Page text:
NEW YORK (AP) - What if you produced a play about soccer players and managed to get Pele to be in it? Or convinced Ruth Bader Ginsburg to star in a show set in a courthouse?
NEW YORK (AP) — What if you produced a play about soccer players and managed to get Pele to be in it? Or convinced Ruth Bader Ginsburg to star in a show set in a courthouse?
That's what the folks at "Living on Love" have pulled off with the madcap comedy about an opera singer, featuring Renee Fleming.
The four time Grammy Award winner is a delight in the show that opened Monday at the Longacre Theatre, able to lovingly goof on her refined world with an insider's grin.
"Please, call me — Diva," she introduces herself.
The gentle play by two-time Tony Award winner Joe DiPietro is based on the play "Peccadillo" by Garson Kanin. DiPietro, who wrote the book of "Memphis" and "Nice Work If You Can Get It," has a knack for writing for daffy characters and this play has a half-dozen of them. It feels comforting, like an old black-and-white film, and yet there's a newness here, too.
Set in a Manhattan penthouse in 1957, the play centers on an aging soprano, played by a bejeweled Fleming, and her lothario Italian conductor husband who prefers to go as simply Maestro. A fantastic Douglas Sills plays him like an impish boy beneath an exterior of shocking slicked-back arrogance and heavily accented English.
These two have been together for 30 years and are on the downswing career-wise. Bookings for her are drying up and he is being displaced by Leonard Bernstein. ("Maestro have-a more talent in teeny tiny pinky!" he thunders.)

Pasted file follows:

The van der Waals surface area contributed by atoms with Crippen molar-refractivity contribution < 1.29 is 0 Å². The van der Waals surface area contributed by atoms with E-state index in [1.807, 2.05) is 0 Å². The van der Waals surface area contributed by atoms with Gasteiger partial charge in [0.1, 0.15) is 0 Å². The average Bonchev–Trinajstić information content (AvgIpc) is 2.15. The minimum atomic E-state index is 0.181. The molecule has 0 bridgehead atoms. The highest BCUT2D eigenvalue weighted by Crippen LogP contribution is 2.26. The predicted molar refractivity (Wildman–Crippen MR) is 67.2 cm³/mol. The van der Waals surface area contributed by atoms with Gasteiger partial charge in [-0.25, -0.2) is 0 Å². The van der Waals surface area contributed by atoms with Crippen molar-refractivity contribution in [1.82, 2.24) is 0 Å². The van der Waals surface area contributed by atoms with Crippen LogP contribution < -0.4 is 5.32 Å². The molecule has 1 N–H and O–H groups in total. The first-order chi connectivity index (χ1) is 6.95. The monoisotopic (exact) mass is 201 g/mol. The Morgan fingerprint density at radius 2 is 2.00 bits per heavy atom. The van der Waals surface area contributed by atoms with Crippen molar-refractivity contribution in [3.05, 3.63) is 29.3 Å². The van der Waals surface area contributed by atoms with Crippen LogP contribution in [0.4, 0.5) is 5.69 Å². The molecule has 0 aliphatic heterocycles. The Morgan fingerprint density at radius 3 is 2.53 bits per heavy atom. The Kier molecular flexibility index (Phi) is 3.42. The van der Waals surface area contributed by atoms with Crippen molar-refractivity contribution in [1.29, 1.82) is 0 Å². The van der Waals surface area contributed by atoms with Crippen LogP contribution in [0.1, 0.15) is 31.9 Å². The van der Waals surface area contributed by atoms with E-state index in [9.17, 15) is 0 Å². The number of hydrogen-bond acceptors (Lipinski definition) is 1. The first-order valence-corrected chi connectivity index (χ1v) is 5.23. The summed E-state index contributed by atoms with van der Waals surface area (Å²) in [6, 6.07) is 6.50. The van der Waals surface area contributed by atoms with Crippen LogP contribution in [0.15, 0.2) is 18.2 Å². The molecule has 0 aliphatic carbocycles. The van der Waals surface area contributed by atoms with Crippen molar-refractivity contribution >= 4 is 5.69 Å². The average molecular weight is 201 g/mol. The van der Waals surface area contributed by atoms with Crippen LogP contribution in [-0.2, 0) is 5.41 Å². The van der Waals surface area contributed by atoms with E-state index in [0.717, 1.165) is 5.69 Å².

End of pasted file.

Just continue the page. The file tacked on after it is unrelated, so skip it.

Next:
Their marriage reaches a crisis point when a ghost writer — he calls them "spooky helper" — is sent to facilitate the Maestro's autobiography. But the gloriously nerdy ghostwriter, played by Jerry O'Connell, falls under the Diva's spell, requiring a new nervous ghostwriter (a great Anna Chlumsky, with spunk). The Maestro and Diva now have rival autobiographies cooking and potential new lovers to boot.
One of the play's joys is the performances of two stuffy servants — the exceptional Blake Hammond and Scott Robertson — who sing along to arias as they elegantly change the props between scenes or answer bells perfectly in sync. Their rendition of "Making Whoopee" is hysterical.
The play is directed with comedic aplomb by three-time Tony Award winner Kathleen Marshall, more often associated with big musicals. The material could be accelerated and made into a farce, but Marshall never lets the comedic elements upstage the slightly looney characters themselves.
For a play, "Living on Love" is full of music, as Fleming or the servants sing snippets of "Barber of Seville" or "Bolero" or "La Boheme." Having Fleming herself belt out notes — and self-pompously believe her voice has the ability to cure the disabled — is delicious.
The play ends with the only ending possible — although an unexpected detour is taken by the servants. Stick around after the curtain closes on this satisfying, sweet comedy and you'll find a cast that returns to mug, unable to help themselves.